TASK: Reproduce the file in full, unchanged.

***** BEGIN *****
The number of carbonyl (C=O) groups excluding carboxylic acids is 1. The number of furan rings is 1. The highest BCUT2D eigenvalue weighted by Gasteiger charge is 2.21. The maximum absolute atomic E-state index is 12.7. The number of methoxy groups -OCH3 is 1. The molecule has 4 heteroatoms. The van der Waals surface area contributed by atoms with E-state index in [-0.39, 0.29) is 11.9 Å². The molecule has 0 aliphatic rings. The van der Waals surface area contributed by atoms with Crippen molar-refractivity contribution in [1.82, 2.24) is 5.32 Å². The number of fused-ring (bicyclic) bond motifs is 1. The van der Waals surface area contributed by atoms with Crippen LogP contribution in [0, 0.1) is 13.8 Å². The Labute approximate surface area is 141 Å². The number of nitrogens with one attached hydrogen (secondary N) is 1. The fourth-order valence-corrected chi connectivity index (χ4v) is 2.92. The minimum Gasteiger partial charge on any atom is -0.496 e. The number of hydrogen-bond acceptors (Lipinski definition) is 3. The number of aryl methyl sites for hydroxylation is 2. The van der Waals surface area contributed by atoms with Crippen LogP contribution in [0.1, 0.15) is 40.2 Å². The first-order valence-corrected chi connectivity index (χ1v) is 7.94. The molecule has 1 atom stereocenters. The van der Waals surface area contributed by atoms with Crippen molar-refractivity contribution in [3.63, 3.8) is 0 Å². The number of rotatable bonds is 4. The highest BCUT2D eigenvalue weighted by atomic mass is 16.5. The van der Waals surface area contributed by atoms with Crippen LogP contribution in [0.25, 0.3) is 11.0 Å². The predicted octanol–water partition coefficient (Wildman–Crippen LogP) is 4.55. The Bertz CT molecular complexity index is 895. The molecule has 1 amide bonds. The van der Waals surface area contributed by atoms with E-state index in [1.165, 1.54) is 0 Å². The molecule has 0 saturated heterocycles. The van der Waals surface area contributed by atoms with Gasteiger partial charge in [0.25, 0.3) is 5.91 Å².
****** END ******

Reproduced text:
The number of carbonyl (C=O) groups excluding carboxylic acids is 1. The number of furan rings is 1. The highest BCUT2D eigenvalue weighted by Gasteiger charge is 2.21. The maximum absolute atomic E-state index is 12.7. The number of methoxy groups -OCH3 is 1. The molecule has 4 heteroatoms. The van der Waals surface area contributed by atoms with E-state index in [-0.39, 0.29) is 11.9 Å². The molecule has 0 aliphatic rings. The van der Waals surface area contributed by atoms with Crippen molar-refractivity contribution in [1.82, 2.24) is 5.32 Å². The number of fused-ring (bicyclic) bond motifs is 1. The van der Waals surface area contributed by atoms with Crippen LogP contribution in [0, 0.1) is 13.8 Å². The Labute approximate surface area is 141 Å². The number of nitrogens with one attached hydrogen (secondary N) is 1. The fourth-order valence-corrected chi connectivity index (χ4v) is 2.92. The minimum Gasteiger partial charge on any atom is -0.496 e. The number of hydrogen-bond acceptors (Lipinski definition) is 3. The number of aryl methyl sites for hydroxylation is 2. The van der Waals surface area contributed by atoms with Crippen LogP contribution in [0.1, 0.15) is 40.2 Å². The first-order valence-corrected chi connectivity index (χ1v) is 7.94. The molecule has 1 atom stereocenters. The van der Waals surface area contributed by atoms with Crippen molar-refractivity contribution in [3.63, 3.8) is 0 Å². The number of rotatable bonds is 4. The highest BCUT2D eigenvalue weighted by atomic mass is 16.5. The van der Waals surface area contributed by atoms with Crippen LogP contribution in [0.25, 0.3) is 11.0 Å². The predicted octanol–water partition coefficient (Wildman–Crippen LogP) is 4.55. The Bertz CT molecular complexity index is 895. The molecule has 1 amide bonds. The van der Waals surface area contributed by atoms with E-state index in [1.165, 1.54) is 0 Å². The molecule has 0 saturated heterocycles. The van der Waals surface area contributed by atoms with Gasteiger partial charge in [0.25, 0.3) is 5.91 Å².